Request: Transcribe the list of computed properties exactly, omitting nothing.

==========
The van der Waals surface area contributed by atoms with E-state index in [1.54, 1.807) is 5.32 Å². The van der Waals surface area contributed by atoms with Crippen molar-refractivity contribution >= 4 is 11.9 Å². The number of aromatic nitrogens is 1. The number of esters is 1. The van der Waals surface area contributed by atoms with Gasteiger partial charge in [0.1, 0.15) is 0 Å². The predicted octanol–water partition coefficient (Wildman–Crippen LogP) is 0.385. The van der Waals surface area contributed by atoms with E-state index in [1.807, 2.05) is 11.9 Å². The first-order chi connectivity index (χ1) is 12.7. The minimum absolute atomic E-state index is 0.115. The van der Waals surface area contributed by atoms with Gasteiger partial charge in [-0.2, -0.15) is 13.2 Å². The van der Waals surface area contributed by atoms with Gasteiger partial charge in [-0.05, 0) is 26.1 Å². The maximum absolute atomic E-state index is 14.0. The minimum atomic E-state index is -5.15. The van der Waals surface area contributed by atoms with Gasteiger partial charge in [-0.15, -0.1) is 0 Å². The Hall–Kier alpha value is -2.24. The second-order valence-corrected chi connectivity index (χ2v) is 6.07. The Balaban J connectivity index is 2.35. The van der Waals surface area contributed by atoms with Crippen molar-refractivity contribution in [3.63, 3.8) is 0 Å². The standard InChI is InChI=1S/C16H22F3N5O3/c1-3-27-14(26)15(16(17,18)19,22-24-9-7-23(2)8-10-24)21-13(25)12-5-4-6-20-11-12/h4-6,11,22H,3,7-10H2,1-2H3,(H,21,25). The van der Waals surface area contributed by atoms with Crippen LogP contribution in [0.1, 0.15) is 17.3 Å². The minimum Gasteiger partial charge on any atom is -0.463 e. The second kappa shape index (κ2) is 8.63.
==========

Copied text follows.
The van der Waals surface area contributed by atoms with E-state index in [1.54, 1.807) is 5.32 Å². The van der Waals surface area contributed by atoms with Crippen molar-refractivity contribution >= 4 is 11.9 Å². The number of aromatic nitrogens is 1. The number of esters is 1. The van der Waals surface area contributed by atoms with Gasteiger partial charge in [0.1, 0.15) is 0 Å². The predicted octanol–water partition coefficient (Wildman–Crippen LogP) is 0.385. The van der Waals surface area contributed by atoms with E-state index in [1.807, 2.05) is 11.9 Å². The first-order chi connectivity index (χ1) is 12.7. The minimum absolute atomic E-state index is 0.115. The van der Waals surface area contributed by atoms with Gasteiger partial charge in [-0.2, -0.15) is 13.2 Å². The van der Waals surface area contributed by atoms with Gasteiger partial charge in [-0.05, 0) is 26.1 Å². The maximum absolute atomic E-state index is 14.0. The minimum atomic E-state index is -5.15. The van der Waals surface area contributed by atoms with Gasteiger partial charge in [-0.15, -0.1) is 0 Å². The Hall–Kier alpha value is -2.24. The second-order valence-corrected chi connectivity index (χ2v) is 6.07. The Balaban J connectivity index is 2.35. The van der Waals surface area contributed by atoms with Crippen molar-refractivity contribution in [3.63, 3.8) is 0 Å². The standard InChI is InChI=1S/C16H22F3N5O3/c1-3-27-14(26)15(16(17,18)19,22-24-9-7-23(2)8-10-24)21-13(25)12-5-4-6-20-11-12/h4-6,11,22H,3,7-10H2,1-2H3,(H,21,25). The van der Waals surface area contributed by atoms with Crippen LogP contribution in [0.1, 0.15) is 17.3 Å². The minimum Gasteiger partial charge on any atom is -0.463 e. The second kappa shape index (κ2) is 8.63.